In one embodiment of the present invention, a method is provided for controlling power distribution from an inverter so that AC power is provided with a minimal DC component. In that regard the method may be understood by referring to
In a step 502, an AC component of an output voltage signal of an inverter (e.g. the inverter 12) may be attenuated relative to a DC component of the output voltage signal. The step 502 may be performed by applying the output voltage signal to an input of a low-pass filter (e.g. the low-pass filter 22). In a step 504, a duty-cycle of the attenuated output voltage signal may be determined (e.g. with the zero-crossing detector 24). In the step 504 a duty-cycle signal may be produced and transmitted to a duty-cycle capture unit (e.g. the duty-cycle capture unit 28). In a step 506, magnitude of the DC component of the output voltage signal may be calculated (e.g. with the duty-cycle capture unit 28). In a step 508, an offsetting DC voltage signal may be produced with a magnitude equal to the calculated DC component and with a polarity opposite to the calculated DC component. The step 508 may be performed in the voltage reference logic block 16. In a step 510 the inverter may be commanded to produce the offsetting DC voltage at its output, thereby effectively eliminating a DC component from its output voltage.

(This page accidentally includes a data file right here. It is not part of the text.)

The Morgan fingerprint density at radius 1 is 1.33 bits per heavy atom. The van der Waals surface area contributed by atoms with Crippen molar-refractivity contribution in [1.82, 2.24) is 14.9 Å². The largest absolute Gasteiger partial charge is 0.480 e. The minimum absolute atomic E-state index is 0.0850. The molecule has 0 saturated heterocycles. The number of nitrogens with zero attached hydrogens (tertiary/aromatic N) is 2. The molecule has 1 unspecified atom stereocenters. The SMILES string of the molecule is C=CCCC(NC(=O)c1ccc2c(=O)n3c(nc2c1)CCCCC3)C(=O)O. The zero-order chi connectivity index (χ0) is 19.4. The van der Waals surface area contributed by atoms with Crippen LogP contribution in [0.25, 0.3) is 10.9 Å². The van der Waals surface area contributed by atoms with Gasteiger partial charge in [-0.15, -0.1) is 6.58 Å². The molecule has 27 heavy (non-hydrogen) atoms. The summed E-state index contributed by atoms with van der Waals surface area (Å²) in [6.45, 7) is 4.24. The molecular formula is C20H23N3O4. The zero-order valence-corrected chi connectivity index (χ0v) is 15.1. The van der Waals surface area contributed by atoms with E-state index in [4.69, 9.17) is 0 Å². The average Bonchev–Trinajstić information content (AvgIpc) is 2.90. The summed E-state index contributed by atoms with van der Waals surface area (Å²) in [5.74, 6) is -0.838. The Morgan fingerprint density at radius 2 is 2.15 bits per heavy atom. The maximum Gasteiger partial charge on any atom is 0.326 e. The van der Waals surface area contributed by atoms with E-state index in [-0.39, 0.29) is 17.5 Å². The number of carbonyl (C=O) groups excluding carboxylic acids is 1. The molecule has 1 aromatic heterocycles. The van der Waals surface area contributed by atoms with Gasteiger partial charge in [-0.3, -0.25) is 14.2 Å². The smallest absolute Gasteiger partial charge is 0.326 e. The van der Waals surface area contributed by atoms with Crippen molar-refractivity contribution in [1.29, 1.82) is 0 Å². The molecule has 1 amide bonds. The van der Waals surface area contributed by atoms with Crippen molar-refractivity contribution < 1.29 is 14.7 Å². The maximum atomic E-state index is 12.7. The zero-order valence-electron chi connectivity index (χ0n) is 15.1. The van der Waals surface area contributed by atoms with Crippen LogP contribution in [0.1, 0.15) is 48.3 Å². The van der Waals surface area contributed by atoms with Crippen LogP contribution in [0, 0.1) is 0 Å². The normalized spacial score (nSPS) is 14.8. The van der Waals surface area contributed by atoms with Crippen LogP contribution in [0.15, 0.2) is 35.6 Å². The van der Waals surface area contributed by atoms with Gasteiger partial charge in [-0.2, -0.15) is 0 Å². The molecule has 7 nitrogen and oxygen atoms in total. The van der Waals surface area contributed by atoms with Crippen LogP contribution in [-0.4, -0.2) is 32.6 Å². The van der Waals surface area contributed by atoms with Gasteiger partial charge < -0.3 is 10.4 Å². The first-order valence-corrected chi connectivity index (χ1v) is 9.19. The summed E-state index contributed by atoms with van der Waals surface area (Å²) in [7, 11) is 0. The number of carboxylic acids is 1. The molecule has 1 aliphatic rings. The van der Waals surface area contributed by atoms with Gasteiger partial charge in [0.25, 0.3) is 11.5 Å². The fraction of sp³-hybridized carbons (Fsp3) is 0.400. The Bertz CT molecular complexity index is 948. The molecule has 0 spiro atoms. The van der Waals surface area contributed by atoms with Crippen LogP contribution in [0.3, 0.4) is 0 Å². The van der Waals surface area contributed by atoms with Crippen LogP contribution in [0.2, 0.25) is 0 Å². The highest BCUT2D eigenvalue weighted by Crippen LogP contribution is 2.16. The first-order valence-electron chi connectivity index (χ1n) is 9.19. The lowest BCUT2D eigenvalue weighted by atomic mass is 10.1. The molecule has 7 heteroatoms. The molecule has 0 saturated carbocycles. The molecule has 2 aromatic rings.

In another embodiment of the present invention, another method is provided for controlling power distribution from an inverter so that AC power is provided with a minimal DC component. In that regard the method may be understood by referring to